In at least 9 instances, public lands are being privatized, privately developed, or transfered to state or corporate ownership.
This is one of the largest liquidations of America’s public lands since the late 19th century.
If fully implemented, this effort could result in the transfer, sale, or private exploitation of more than 28.3 million acres of public lands in Alaska.
Included are old-growth forests, subsistence hunting areas for Alaska Native communities, habitats for polar bears, salmon spawning streams, and other backcountry areas.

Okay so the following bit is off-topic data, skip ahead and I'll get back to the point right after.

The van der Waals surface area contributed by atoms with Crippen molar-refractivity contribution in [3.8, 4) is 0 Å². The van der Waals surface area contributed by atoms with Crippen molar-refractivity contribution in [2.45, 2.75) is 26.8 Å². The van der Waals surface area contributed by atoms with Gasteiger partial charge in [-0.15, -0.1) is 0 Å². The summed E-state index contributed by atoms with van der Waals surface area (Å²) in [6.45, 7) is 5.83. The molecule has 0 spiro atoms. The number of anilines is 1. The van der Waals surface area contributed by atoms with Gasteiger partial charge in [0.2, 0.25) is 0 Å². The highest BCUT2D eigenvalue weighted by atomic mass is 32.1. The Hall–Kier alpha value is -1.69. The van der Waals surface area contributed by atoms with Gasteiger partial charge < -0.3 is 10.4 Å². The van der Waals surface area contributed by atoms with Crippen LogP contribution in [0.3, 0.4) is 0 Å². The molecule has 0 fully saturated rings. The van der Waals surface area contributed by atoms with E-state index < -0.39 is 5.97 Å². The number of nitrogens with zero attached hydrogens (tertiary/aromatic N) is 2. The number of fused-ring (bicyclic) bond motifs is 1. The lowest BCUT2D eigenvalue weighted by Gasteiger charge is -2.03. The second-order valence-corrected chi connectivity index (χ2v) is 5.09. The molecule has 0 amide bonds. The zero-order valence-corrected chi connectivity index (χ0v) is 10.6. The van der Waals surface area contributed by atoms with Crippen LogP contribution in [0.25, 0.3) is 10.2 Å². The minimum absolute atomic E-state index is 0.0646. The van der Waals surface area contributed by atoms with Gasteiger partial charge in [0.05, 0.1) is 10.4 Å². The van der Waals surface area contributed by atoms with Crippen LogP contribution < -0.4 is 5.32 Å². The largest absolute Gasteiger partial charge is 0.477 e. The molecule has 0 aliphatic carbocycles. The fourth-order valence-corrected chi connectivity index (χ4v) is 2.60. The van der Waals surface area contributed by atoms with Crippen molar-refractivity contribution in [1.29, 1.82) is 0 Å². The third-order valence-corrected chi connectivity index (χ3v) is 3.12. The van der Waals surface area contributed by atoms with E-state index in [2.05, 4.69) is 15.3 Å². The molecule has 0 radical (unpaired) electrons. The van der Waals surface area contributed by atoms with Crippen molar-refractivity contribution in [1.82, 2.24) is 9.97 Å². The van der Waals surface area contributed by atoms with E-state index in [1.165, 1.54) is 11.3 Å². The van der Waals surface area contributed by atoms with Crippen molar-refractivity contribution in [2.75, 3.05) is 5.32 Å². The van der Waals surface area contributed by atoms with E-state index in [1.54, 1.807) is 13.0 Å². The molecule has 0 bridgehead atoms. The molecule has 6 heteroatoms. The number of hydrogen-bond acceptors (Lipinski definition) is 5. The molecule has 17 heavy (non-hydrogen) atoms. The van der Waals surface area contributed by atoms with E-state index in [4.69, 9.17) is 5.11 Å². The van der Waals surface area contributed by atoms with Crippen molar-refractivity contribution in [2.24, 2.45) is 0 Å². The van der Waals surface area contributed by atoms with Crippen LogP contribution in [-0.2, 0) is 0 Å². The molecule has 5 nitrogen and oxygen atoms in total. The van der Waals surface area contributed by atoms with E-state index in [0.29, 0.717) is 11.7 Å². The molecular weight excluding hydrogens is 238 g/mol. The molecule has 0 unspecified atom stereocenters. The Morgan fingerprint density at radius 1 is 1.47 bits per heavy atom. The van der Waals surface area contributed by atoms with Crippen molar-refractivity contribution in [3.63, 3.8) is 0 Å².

The work to liquidate national public lands is a shortsighted and inadequate response to the state of Alaska’s worsening budget crisis due to the state’s overdependence on revenues from oil drilling.
Alaska is indeed the only state in the Union that is so dependent on one industry to fund its government services. Since 1977, oil revenues have accounted for an average of 85% of the state’s annual budget.
This liquidation of public land will affect millions of acres in the Tongass National Forest and the Arctic National Wildlife Refuge alone.